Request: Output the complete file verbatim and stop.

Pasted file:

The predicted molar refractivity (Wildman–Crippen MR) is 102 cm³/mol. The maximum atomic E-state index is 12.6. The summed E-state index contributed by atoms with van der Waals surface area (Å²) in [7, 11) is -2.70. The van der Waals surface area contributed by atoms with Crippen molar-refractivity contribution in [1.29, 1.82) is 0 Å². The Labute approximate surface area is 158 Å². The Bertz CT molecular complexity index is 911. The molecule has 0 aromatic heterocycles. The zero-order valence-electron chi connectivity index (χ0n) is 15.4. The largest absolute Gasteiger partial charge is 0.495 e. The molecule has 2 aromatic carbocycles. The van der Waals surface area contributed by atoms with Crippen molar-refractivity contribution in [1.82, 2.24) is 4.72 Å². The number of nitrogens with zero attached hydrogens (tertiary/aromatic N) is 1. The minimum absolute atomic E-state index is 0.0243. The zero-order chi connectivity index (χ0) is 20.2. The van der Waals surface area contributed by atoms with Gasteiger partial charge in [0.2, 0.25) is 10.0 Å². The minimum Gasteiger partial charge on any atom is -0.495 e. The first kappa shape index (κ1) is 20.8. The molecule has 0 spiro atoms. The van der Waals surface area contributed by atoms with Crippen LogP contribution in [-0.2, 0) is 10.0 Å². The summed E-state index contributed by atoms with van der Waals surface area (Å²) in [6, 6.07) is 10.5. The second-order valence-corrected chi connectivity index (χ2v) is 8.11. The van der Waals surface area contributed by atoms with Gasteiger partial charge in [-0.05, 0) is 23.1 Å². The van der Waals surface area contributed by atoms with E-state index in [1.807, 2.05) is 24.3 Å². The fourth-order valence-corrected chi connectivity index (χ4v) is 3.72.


The predicted molar refractivity (Wildman–Crippen MR) is 102 cm³/mol. The maximum atomic E-state index is 12.6. The summed E-state index contributed by atoms with van der Waals surface area (Å²) in [7, 11) is -2.70. The van der Waals surface area contributed by atoms with Crippen molar-refractivity contribution in [1.29, 1.82) is 0 Å². The Labute approximate surface area is 158 Å². The Bertz CT molecular complexity index is 911. The molecule has 0 aromatic heterocycles. The zero-order valence-electron chi connectivity index (χ0n) is 15.4. The largest absolute Gasteiger partial charge is 0.495 e. The molecule has 2 aromatic carbocycles. The van der Waals surface area contributed by atoms with Crippen molar-refractivity contribution in [1.82, 2.24) is 4.72 Å². The number of nitrogens with zero attached hydrogens (tertiary/aromatic N) is 1. The minimum absolute atomic E-state index is 0.0243. The zero-order chi connectivity index (χ0) is 20.2. The van der Waals surface area contributed by atoms with Gasteiger partial charge in [0.2, 0.25) is 10.0 Å². The minimum Gasteiger partial charge on any atom is -0.495 e. The first kappa shape index (κ1) is 20.8. The molecule has 0 spiro atoms. The van der Waals surface area contributed by atoms with Crippen LogP contribution in [-0.2, 0) is 10.0 Å². The summed E-state index contributed by atoms with van der Waals surface area (Å²) in [6, 6.07) is 10.5. The second-order valence-corrected chi connectivity index (χ2v) is 8.11. The van der Waals surface area contributed by atoms with Gasteiger partial charge in [-0.05, 0) is 23.1 Å². The van der Waals surface area contributed by atoms with E-state index in [1.807, 2.05) is 24.3 Å². The fourth-order valence-corrected chi connectivity index (χ4v) is 3.72.